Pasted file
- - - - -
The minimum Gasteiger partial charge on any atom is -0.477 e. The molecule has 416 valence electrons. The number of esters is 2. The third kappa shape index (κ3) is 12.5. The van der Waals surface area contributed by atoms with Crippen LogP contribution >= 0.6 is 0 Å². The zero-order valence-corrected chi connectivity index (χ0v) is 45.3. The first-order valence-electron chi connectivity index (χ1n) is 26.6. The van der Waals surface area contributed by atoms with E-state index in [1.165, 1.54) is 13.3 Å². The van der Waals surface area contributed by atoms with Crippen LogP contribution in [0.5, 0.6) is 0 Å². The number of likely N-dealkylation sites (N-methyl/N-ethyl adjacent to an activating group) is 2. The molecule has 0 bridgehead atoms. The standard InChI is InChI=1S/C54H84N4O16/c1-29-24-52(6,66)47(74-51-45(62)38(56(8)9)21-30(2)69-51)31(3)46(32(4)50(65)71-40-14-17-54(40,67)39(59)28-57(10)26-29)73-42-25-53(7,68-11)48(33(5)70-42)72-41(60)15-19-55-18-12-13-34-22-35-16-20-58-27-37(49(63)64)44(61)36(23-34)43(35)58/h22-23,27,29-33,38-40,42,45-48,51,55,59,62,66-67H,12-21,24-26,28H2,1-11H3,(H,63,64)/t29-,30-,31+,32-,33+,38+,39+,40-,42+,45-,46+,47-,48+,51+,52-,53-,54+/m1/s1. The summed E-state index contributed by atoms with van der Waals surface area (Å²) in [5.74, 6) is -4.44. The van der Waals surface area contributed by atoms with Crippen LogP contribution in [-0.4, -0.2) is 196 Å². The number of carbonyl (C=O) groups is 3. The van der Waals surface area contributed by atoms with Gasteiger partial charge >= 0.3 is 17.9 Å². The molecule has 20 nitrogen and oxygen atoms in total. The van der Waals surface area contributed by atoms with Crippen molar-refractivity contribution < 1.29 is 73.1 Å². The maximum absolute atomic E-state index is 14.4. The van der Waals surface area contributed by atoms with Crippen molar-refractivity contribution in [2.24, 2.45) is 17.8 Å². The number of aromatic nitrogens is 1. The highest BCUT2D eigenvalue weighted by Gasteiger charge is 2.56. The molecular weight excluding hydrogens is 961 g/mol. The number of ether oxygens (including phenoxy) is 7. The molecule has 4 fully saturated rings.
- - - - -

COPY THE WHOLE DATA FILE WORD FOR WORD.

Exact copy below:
The minimum Gasteiger partial charge on any atom is -0.477 e. The molecule has 416 valence electrons. The number of esters is 2. The third kappa shape index (κ3) is 12.5. The van der Waals surface area contributed by atoms with Crippen LogP contribution >= 0.6 is 0 Å². The zero-order valence-corrected chi connectivity index (χ0v) is 45.3. The first-order valence-electron chi connectivity index (χ1n) is 26.6. The van der Waals surface area contributed by atoms with E-state index in [1.165, 1.54) is 13.3 Å². The van der Waals surface area contributed by atoms with Crippen LogP contribution in [0.5, 0.6) is 0 Å². The number of likely N-dealkylation sites (N-methyl/N-ethyl adjacent to an activating group) is 2. The molecule has 0 bridgehead atoms. The standard InChI is InChI=1S/C54H84N4O16/c1-29-24-52(6,66)47(74-51-45(62)38(56(8)9)21-30(2)69-51)31(3)46(32(4)50(65)71-40-14-17-54(40,67)39(59)28-57(10)26-29)73-42-25-53(7,68-11)48(33(5)70-42)72-41(60)15-19-55-18-12-13-34-22-35-16-20-58-27-37(49(63)64)44(61)36(23-34)43(35)58/h22-23,27,29-33,38-40,42,45-48,51,55,59,62,66-67H,12-21,24-26,28H2,1-11H3,(H,63,64)/t29-,30-,31+,32-,33+,38+,39+,40-,42+,45-,46+,47-,48+,51+,52-,53-,54+/m1/s1. The summed E-state index contributed by atoms with van der Waals surface area (Å²) in [5.74, 6) is -4.44. The van der Waals surface area contributed by atoms with Crippen LogP contribution in [-0.4, -0.2) is 196 Å². The number of carbonyl (C=O) groups is 3. The van der Waals surface area contributed by atoms with Gasteiger partial charge >= 0.3 is 17.9 Å². The molecule has 20 nitrogen and oxygen atoms in total. The van der Waals surface area contributed by atoms with Crippen molar-refractivity contribution < 1.29 is 73.1 Å². The maximum absolute atomic E-state index is 14.4. The van der Waals surface area contributed by atoms with Crippen molar-refractivity contribution in [2.24, 2.45) is 17.8 Å². The number of aromatic nitrogens is 1. The highest BCUT2D eigenvalue weighted by Gasteiger charge is 2.56. The molecular weight excluding hydrogens is 961 g/mol. The number of ether oxygens (including phenoxy) is 7. The molecule has 4 fully saturated rings.